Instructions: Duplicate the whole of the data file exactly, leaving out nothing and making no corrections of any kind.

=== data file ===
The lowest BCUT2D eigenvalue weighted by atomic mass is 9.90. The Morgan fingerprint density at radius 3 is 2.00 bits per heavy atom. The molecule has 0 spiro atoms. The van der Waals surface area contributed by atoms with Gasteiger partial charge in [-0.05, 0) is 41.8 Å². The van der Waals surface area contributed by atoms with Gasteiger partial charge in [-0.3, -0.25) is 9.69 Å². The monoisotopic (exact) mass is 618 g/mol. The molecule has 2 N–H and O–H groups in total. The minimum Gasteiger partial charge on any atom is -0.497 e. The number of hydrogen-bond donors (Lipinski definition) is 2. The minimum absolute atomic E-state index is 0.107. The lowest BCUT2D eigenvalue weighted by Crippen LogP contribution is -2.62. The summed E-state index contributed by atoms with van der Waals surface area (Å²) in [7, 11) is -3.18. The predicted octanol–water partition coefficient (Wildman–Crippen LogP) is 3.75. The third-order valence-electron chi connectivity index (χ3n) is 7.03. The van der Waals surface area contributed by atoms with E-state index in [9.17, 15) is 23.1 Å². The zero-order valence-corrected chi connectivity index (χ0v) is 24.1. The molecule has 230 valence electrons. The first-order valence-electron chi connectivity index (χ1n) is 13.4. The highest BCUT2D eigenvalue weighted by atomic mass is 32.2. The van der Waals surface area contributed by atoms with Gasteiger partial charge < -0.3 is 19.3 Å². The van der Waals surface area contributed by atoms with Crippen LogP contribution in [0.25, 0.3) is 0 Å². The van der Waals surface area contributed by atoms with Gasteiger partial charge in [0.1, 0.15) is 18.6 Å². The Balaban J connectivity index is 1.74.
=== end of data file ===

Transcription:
The lowest BCUT2D eigenvalue weighted by atomic mass is 9.90. The Morgan fingerprint density at radius 3 is 2.00 bits per heavy atom. The molecule has 0 spiro atoms. The van der Waals surface area contributed by atoms with Gasteiger partial charge in [-0.05, 0) is 41.8 Å². The van der Waals surface area contributed by atoms with Gasteiger partial charge in [-0.3, -0.25) is 9.69 Å². The monoisotopic (exact) mass is 618 g/mol. The molecule has 2 N–H and O–H groups in total. The minimum Gasteiger partial charge on any atom is -0.497 e. The number of hydrogen-bond donors (Lipinski definition) is 2. The minimum absolute atomic E-state index is 0.107. The lowest BCUT2D eigenvalue weighted by Crippen LogP contribution is -2.62. The summed E-state index contributed by atoms with van der Waals surface area (Å²) in [7, 11) is -3.18. The predicted octanol–water partition coefficient (Wildman–Crippen LogP) is 3.75. The third-order valence-electron chi connectivity index (χ3n) is 7.03. The van der Waals surface area contributed by atoms with E-state index in [9.17, 15) is 23.1 Å². The zero-order valence-corrected chi connectivity index (χ0v) is 24.1. The molecule has 230 valence electrons. The first-order valence-electron chi connectivity index (χ1n) is 13.4. The highest BCUT2D eigenvalue weighted by atomic mass is 32.2. The van der Waals surface area contributed by atoms with Gasteiger partial charge < -0.3 is 19.3 Å². The van der Waals surface area contributed by atoms with Crippen LogP contribution in [0.25, 0.3) is 0 Å². The van der Waals surface area contributed by atoms with Gasteiger partial charge in [0.1, 0.15) is 18.6 Å². The Balaban J connectivity index is 1.74.